Sri Lanka will ink the long-dragging deal with India to jointly develop the Trincomalee oil tank farm in a month’s time, reports The Hindu.
“We have been negotiating this for 16 months, and we are now very close to finalising the terms of the Trincomalee project with India. We hope to sign the agreement in a month,” Energy Minister Udaya Gammanpila told the Indian media outlet.
The Minister said he has instructed the Ceylon Petroleum Corporation to form a subsidiary company, Trinco Petroleum Terminal Ltd., for the purpose.
The move follows President Gotabaya Rajapaksa’s nod to setting up the special purpose vehicle ahead of the next Cabinet meeting.
“We don’t have a Cabinet meeting this week because of the holidays. We will get the decision ratified in the next one,” Mr. Gammanpila said.
During the Second World War, the British built the Trincomalee oil tank farms to serve as a refuelling station, adjacent to the Trincomalee port.
The nearly century-old oil tanks need to be refurbished — at the cost of millions of dollars — if they are to be fit for use again.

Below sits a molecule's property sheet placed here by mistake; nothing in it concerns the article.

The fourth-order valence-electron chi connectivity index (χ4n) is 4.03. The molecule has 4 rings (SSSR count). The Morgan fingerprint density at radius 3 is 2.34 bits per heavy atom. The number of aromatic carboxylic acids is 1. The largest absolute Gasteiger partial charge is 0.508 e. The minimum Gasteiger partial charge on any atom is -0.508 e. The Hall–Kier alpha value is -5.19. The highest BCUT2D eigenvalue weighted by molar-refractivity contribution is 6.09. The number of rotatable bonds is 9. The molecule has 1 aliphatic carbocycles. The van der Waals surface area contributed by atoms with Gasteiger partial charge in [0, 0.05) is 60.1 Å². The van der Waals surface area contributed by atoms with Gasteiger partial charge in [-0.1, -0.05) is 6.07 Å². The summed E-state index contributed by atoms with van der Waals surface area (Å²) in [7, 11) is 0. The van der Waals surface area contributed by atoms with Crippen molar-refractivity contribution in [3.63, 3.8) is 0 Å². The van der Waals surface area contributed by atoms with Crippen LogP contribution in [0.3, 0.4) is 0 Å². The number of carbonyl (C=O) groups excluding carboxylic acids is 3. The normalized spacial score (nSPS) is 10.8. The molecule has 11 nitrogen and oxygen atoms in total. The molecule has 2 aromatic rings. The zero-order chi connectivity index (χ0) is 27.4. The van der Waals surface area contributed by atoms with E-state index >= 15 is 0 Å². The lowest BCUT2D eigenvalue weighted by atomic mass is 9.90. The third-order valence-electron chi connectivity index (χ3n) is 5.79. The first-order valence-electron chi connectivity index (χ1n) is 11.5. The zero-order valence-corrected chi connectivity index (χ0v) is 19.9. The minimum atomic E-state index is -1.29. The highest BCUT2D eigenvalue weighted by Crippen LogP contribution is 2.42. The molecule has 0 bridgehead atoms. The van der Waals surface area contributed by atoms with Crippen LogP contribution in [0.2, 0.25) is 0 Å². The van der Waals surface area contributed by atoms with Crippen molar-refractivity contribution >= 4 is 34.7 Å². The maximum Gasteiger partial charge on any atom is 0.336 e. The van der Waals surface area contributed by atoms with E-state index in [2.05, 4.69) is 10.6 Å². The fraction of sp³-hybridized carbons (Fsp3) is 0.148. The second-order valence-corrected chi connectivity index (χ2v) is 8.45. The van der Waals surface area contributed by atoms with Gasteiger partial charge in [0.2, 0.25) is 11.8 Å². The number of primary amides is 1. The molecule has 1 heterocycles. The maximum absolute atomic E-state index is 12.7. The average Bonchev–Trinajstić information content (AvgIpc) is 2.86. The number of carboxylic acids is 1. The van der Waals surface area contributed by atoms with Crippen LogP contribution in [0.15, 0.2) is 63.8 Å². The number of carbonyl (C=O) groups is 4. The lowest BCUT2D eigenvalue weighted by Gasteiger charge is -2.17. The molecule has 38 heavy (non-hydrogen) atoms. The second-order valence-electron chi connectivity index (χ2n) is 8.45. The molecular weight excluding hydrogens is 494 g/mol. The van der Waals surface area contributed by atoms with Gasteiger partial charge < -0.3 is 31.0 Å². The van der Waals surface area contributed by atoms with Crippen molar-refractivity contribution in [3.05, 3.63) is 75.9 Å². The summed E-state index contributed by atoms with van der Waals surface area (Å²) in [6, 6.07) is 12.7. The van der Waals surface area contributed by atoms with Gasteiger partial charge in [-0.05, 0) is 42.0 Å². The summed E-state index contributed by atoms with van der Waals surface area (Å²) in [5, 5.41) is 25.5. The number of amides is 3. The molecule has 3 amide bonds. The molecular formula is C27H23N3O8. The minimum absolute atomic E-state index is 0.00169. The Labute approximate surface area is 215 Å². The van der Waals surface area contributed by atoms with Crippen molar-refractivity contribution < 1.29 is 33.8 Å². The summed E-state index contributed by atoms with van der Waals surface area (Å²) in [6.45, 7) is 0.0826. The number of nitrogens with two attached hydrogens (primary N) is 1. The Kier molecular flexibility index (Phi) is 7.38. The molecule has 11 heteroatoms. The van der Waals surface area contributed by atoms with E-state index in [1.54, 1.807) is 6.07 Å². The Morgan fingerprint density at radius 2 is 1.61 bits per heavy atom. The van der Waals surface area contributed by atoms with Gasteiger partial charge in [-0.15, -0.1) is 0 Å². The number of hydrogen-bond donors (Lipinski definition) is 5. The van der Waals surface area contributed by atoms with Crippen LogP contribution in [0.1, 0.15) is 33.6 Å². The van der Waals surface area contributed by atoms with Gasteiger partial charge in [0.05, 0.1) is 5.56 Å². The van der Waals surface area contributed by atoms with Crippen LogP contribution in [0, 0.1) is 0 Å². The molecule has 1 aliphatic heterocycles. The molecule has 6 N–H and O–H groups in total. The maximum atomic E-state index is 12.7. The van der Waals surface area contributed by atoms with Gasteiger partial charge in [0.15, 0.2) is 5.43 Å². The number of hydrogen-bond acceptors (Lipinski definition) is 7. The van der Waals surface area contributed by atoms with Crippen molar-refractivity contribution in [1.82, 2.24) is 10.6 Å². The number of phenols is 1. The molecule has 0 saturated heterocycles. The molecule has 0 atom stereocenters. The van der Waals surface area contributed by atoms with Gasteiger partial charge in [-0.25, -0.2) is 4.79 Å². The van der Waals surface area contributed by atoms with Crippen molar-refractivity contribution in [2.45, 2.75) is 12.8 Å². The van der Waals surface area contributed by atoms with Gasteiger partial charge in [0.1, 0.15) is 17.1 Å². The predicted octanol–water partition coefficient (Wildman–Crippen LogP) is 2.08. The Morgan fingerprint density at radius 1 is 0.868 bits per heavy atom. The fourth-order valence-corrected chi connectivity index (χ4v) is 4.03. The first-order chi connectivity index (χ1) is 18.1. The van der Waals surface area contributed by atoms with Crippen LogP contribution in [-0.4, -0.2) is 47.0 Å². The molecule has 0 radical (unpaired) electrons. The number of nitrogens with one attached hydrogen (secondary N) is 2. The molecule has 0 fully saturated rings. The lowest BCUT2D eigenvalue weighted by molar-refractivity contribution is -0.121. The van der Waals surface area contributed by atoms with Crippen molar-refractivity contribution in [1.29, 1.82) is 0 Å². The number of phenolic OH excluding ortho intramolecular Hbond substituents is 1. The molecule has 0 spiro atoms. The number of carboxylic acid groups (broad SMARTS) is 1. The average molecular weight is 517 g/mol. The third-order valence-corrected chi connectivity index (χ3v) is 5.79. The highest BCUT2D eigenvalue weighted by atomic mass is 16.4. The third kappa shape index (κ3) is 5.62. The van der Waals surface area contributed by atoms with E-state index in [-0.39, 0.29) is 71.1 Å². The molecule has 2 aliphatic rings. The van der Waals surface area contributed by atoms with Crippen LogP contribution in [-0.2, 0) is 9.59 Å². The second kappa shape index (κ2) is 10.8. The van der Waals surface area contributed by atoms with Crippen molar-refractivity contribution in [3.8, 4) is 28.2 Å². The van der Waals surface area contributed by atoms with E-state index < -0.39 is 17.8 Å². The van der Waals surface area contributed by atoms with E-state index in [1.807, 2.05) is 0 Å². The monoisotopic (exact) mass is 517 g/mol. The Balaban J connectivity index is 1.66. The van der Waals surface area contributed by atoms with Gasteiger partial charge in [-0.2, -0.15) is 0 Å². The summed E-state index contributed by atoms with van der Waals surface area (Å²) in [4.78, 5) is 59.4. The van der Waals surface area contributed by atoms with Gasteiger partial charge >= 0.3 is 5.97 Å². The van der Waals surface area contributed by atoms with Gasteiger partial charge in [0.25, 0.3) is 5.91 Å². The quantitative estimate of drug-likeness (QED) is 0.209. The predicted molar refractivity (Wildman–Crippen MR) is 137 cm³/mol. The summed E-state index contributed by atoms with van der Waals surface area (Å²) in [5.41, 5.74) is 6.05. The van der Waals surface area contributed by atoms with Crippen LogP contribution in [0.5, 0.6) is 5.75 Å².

The facility, located in ‘China Bay’, has 99 storage tanks with a capacity of 12,000 kilolitres each, spread across the Upper Tank Farm and the Lower Tank Farm, where Lanka Indian Oil Company currently runs 15 tanks.
The new agreement being negotiated pertains to the remaining tanks.
Diplomatic sources indicated that New Delhi’s nod for the emergency Lines of Credit and currency swap requests from Colombo was contingent on the Rajapaksa administration moving forward on the Trincomalee deal.
However, dismissing the idea, Mr. Gammanpila said: “Some including the political opposition are suggesting that India’s economic assistance is tied to the Trincomalee deal. I vehemently deny that. We began negotiating this agreement well before the economic assistance was sought,” insisting “there is no connection whatsoever.”